AI Needs the Precise Jobs, not the Creative Ones (For Now)

AI or artificial intelligence hasn’t been a disappointment but it’s not always easy to see what the point is. For instance, image generators like Midjourney have a definite use in concept art, to the extent that game companies seem to be mulling over the need for human artists.

Yet biological creators don’t seem impressed. “AI can’t handle concepts: collapsing moments in time, memory, thoughts, emotions”, artist Anna Ridler told The Guardian.

In a similar vein, AI video enthusiasts seem to enjoy making films of Will Smith eating spaghetti. The actor eating meatballs was described by Ars Technica as “actually truly horrifying”.

It’s all in good fun but AI’s meme-friendly potential seems to consign it to the garbage bin – at least in its current state –  as something with no use outside of making people laugh. Ridler’s comments about AI imagery shame every outcome, suggesting that pictures created by machines don’t qualify as art at all.

After all, how can you create art without a soul?


It’s debatable whether anybody ever expected AI to replace human concepts that might as well be magic. In speech and writing, the use of irony, sarcasm, humour, subtext, and metaphor are things that machines may never be able to approximate.


AI doesn’t seem to have been meant for this purpose. The computers we use all day, every day, excel at repetitive, precise actions with a definite outcome – the exact opposite of the process that spurred Van Gogh or Michaelangelo on.

There is hope for AI, even within the creative industries, and especially in the field of restoration and upscaling.

Star Trek

The pursuit of HD, 4K, and other resolutions unifies every part of entertainment. To coincide with the release of Fallout on Amazon Prime, developer Bethesda announced that it would release a “next-gen” update for 2015’s Fallout 4, complete with higher-resolution graphics.

Similarly, over in the casino niche, even retro-styled games like Cash Volt are developed with HD visuals in mind, providing a glossy sheen to an otherwise classic experience. These titles are suitable for play on modern smartphones, where advanced displays like Apple’s Retina show every blemish.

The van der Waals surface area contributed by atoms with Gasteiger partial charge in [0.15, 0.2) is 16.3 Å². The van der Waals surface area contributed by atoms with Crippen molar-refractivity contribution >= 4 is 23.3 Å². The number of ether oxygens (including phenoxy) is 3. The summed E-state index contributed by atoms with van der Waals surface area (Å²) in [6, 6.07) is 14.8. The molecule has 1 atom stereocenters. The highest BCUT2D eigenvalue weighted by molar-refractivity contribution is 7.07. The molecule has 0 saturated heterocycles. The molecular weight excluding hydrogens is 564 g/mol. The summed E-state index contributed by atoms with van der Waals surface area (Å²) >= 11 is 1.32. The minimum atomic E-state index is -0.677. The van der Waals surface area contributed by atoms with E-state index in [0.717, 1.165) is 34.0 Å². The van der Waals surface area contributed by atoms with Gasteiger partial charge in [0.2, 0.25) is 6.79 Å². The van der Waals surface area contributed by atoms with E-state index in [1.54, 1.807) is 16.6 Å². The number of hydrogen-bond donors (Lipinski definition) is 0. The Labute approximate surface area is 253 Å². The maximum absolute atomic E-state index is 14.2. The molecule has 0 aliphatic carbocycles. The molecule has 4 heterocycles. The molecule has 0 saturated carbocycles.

Movies and TV shows lead the AI upscaling charge, arguably because recent shifts in how people enjoy their stories (from DVD to Blu-ray to streaming, for example) keep rendering the past useless. TechCrunch notes that a $10 million remake of Star Trek for Blu-ray failed when streaming debuted immediately after.

Star Trek increasingly serves as a testbed for AI upscaling because the 90s shows, including The Next Generation and Deep Space Nine, were made in 420p resolution.

“Han Shot First”

Gaming looks like it might get the bulk of the attention in the near future. Samsung, Sony, AMD, and Microsoft have all announced an intention to work with AI upscaling technology. In Sony’s case, the PS5 Pro model will use AI to make existing games look better, while AMD will do the same for PCs.

Upscaling, remastering, and reissuing isn’t without its risks, as the “Han shot first” Star Wars controversy demonstrates. Seemingly, something is always lost in this kind of time travel, whether it’s the liminal atmosphere of an early console or respect for an entire franchise.

Game developers Bethesda, Rockstar, and Naughty Dog have re-released the same package(s) several times since 2010, for instance.

As AI upscaling is a developing, incomplete technology, the case for a cycle of granular remasters does seem quite strong. Let’s hope George Lucas and co. get it right the first time.